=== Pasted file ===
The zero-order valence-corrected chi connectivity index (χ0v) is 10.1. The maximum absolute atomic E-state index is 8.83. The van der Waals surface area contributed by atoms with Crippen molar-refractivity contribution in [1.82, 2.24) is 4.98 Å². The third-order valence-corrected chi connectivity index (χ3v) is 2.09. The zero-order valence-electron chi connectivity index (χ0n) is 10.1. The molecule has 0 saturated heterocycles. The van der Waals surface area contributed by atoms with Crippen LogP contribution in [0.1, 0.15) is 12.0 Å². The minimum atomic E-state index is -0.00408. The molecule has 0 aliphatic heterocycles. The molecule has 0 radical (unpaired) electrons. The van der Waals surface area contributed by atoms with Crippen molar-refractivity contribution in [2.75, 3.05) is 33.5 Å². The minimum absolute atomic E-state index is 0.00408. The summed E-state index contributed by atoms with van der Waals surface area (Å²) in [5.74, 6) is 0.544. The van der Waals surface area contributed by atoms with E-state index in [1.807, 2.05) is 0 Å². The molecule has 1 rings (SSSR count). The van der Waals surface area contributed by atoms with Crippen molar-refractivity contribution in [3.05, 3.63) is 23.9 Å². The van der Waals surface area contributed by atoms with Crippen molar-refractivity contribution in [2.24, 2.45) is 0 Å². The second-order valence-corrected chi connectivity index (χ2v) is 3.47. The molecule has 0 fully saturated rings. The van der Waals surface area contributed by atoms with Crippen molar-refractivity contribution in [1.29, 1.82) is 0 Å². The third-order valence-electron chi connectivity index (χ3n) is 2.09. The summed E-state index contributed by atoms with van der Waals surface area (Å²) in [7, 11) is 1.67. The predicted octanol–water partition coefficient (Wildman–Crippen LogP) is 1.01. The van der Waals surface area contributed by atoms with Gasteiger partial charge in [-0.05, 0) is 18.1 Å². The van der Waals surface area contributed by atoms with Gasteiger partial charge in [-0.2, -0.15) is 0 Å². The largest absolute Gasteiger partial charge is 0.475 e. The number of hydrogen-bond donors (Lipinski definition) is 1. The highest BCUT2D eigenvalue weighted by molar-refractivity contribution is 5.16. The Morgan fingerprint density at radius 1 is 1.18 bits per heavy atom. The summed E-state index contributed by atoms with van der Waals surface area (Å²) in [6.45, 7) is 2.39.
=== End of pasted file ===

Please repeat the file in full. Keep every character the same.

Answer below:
The zero-order valence-corrected chi connectivity index (χ0v) is 10.1. The maximum absolute atomic E-state index is 8.83. The van der Waals surface area contributed by atoms with Crippen molar-refractivity contribution in [1.82, 2.24) is 4.98 Å². The third-order valence-corrected chi connectivity index (χ3v) is 2.09. The zero-order valence-electron chi connectivity index (χ0n) is 10.1. The molecule has 0 saturated heterocycles. The van der Waals surface area contributed by atoms with Crippen LogP contribution in [0.1, 0.15) is 12.0 Å². The minimum atomic E-state index is -0.00408. The molecule has 0 aliphatic heterocycles. The molecule has 0 radical (unpaired) electrons. The van der Waals surface area contributed by atoms with Crippen molar-refractivity contribution in [2.75, 3.05) is 33.5 Å². The minimum absolute atomic E-state index is 0.00408. The summed E-state index contributed by atoms with van der Waals surface area (Å²) in [5.74, 6) is 0.544. The van der Waals surface area contributed by atoms with E-state index in [1.807, 2.05) is 0 Å². The molecule has 1 rings (SSSR count). The van der Waals surface area contributed by atoms with Crippen molar-refractivity contribution in [3.05, 3.63) is 23.9 Å². The van der Waals surface area contributed by atoms with Crippen molar-refractivity contribution in [2.24, 2.45) is 0 Å². The second-order valence-corrected chi connectivity index (χ2v) is 3.47. The molecule has 0 fully saturated rings. The van der Waals surface area contributed by atoms with Crippen molar-refractivity contribution in [1.29, 1.82) is 0 Å². The third-order valence-electron chi connectivity index (χ3n) is 2.09. The summed E-state index contributed by atoms with van der Waals surface area (Å²) in [7, 11) is 1.67. The predicted octanol–water partition coefficient (Wildman–Crippen LogP) is 1.01. The van der Waals surface area contributed by atoms with Gasteiger partial charge in [-0.05, 0) is 18.1 Å². The van der Waals surface area contributed by atoms with Gasteiger partial charge in [-0.2, -0.15) is 0 Å². The largest absolute Gasteiger partial charge is 0.475 e. The number of hydrogen-bond donors (Lipinski definition) is 1. The highest BCUT2D eigenvalue weighted by molar-refractivity contribution is 5.16. The Morgan fingerprint density at radius 1 is 1.18 bits per heavy atom. The summed E-state index contributed by atoms with van der Waals surface area (Å²) in [6.45, 7) is 2.39.